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NASA Explains Why You Should Live On A Tree-Lined Street—And A Tree-Lined City

Forget global warming. Well, don’t forget it completely, because it’s probably going to kill us all. But forget it for a moment, while we take a look at another climate-related effect: city warming. A new NASA study shows that trees and plant-life are essential to keeping our cities cool and not just because they’re nice to sit under on a sunny day.

Cities are like giant storage heaters made up of what NASA calls "impervious surfaces"—roads, buildings, concrete. This causes what's known as the urban heat island effect, where a city’s temperature is set a few degrees above the surrounding countryside thanks to the heat retention of all that city infrastructure.

But the new study shows that the amount of green space in the city has a big effect on just how hot our urban heat islands get.

"Everybody thinks, 'urban heat island, things heat up.' But it's not as simple as that," saidresearch scientist Kurtis Thome, co-author of the paper. "The amount and type of vegetation plays a big role in how much the urbanization changes the temperature."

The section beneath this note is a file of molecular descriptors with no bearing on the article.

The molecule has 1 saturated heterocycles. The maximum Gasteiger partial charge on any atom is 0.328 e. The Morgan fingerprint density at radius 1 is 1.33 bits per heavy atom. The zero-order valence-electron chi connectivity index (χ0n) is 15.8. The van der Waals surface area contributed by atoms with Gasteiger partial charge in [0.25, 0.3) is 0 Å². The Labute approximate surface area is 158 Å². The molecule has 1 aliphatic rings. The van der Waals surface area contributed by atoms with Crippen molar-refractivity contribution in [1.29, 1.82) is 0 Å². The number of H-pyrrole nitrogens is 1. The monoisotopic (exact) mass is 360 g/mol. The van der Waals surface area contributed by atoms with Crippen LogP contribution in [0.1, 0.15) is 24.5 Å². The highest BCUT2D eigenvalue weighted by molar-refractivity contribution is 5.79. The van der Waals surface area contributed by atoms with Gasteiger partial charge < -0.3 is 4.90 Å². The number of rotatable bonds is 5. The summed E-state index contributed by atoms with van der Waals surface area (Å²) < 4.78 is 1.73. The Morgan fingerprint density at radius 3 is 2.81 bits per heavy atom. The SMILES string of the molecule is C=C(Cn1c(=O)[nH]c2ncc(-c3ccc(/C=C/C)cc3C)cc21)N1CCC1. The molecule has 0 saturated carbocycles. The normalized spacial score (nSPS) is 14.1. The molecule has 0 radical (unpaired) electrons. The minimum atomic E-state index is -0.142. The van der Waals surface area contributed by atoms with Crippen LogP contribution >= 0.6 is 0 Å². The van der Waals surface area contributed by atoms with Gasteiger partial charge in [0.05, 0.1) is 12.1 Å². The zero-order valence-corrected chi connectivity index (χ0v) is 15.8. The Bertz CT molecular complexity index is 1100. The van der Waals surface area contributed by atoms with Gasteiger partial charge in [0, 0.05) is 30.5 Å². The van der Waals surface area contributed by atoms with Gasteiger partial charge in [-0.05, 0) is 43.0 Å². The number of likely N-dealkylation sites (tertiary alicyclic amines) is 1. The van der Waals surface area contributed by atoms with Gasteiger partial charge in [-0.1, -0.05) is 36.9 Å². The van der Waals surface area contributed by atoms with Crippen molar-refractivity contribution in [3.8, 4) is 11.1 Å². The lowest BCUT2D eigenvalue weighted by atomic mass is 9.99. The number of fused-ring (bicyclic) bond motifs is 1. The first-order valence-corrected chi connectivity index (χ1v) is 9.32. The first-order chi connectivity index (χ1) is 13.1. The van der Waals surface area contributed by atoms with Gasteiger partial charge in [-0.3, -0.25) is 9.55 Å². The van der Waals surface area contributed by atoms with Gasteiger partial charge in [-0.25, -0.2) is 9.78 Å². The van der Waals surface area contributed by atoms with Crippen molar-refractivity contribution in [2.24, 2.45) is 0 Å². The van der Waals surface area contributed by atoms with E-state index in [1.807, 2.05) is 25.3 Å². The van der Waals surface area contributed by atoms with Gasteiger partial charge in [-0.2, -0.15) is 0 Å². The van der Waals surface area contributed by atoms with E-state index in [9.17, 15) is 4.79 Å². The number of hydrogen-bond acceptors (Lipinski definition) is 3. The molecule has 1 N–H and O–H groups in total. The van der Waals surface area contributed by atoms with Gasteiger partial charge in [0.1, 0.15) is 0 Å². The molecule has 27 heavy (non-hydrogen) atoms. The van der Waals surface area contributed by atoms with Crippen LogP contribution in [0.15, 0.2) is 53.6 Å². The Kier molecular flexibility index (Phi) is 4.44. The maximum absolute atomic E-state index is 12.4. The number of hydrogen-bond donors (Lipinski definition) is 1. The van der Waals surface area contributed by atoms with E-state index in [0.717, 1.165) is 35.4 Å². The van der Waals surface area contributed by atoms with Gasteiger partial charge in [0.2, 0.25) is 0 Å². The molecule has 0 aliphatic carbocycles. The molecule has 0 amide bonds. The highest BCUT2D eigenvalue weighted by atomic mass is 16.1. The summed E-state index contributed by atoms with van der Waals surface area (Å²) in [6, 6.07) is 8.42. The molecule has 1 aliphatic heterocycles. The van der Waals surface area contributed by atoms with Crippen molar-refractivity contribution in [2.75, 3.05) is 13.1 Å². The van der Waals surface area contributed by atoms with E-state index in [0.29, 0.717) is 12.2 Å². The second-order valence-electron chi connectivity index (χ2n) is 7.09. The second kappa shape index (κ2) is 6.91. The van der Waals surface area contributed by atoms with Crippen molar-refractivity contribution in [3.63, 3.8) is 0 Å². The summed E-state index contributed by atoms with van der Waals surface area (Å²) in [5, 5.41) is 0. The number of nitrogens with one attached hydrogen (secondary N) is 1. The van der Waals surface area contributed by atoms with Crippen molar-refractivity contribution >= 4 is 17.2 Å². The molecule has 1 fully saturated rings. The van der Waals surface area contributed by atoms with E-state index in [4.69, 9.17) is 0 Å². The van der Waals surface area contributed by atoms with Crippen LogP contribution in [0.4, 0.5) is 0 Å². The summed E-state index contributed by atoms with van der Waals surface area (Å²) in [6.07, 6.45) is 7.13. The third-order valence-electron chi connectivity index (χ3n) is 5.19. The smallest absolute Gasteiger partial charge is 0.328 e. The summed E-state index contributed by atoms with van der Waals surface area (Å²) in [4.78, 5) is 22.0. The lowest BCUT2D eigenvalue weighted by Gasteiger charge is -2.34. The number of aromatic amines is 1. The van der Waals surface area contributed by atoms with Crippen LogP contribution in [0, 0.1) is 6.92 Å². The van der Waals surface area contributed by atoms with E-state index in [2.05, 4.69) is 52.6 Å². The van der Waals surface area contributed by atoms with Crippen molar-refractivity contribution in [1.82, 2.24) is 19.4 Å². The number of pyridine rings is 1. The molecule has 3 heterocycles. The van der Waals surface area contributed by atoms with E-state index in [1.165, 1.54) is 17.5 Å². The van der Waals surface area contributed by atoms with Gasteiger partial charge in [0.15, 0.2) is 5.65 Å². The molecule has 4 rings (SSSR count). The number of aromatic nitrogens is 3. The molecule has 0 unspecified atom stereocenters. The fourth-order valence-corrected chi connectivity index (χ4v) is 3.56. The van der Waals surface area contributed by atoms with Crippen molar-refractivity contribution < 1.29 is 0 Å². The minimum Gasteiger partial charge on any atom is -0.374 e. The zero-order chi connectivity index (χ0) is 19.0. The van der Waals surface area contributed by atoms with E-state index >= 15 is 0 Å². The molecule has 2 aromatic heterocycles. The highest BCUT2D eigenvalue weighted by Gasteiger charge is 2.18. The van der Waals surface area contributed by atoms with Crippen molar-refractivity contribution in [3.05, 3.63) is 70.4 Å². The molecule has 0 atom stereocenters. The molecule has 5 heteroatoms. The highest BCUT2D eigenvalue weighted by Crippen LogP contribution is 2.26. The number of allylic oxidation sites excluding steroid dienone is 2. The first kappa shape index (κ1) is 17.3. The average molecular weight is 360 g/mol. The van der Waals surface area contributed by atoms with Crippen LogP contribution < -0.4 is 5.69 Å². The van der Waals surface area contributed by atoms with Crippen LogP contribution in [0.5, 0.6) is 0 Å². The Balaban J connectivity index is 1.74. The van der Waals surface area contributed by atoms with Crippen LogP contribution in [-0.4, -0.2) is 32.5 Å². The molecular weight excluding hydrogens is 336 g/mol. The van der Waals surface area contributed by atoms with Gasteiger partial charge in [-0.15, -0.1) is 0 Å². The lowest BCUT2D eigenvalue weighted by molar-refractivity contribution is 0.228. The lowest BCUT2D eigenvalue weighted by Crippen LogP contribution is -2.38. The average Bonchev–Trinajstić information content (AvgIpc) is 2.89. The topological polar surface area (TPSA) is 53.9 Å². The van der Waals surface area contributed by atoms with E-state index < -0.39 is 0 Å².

What the team found is that trees and other vegetation are essential for keeping our cities cool. Trees naturally cool the air by a process called evapostranspiration. It's a process plants undergo that's a little similar to sweating, in that released water vapor carries off heat.

In their model, based on observation of real cities using satellite and temperature data, the researchers found that when the area of the impervious surfaces reaches 35% of the total (the other 65% being vegetation cover), things go haywire. Up until that point, the urban area stays at a constant 1.3°C above the surrounding area. Above it, that difference increases as the vegetation is stripped away, "reaching 1.6°C warmer by 65% urbanization." That might not sound like much, but one degree is enough to push up air-conditioning use by up to 20%.

Noteworthy is the fact that fancier, tree-lined neighborhoods with gardens and well-tended lawns can be a couple of degrees lower than less-wooded areas. The effect is so strong that in cities built in the desert, "the urban area actually has a cooling effect because of irrigated lawns and trees that wouldn't be there without the city."

As our cities grow, and green spaces are replaced with more impervious surfaces, their temperatures rise too. The answer is pretty straightforward: more trees and plants means cooler cities. And more trees also mean a more pleasant city environment for those living there. We just have to figure out how to build cities and plant trees at the same time.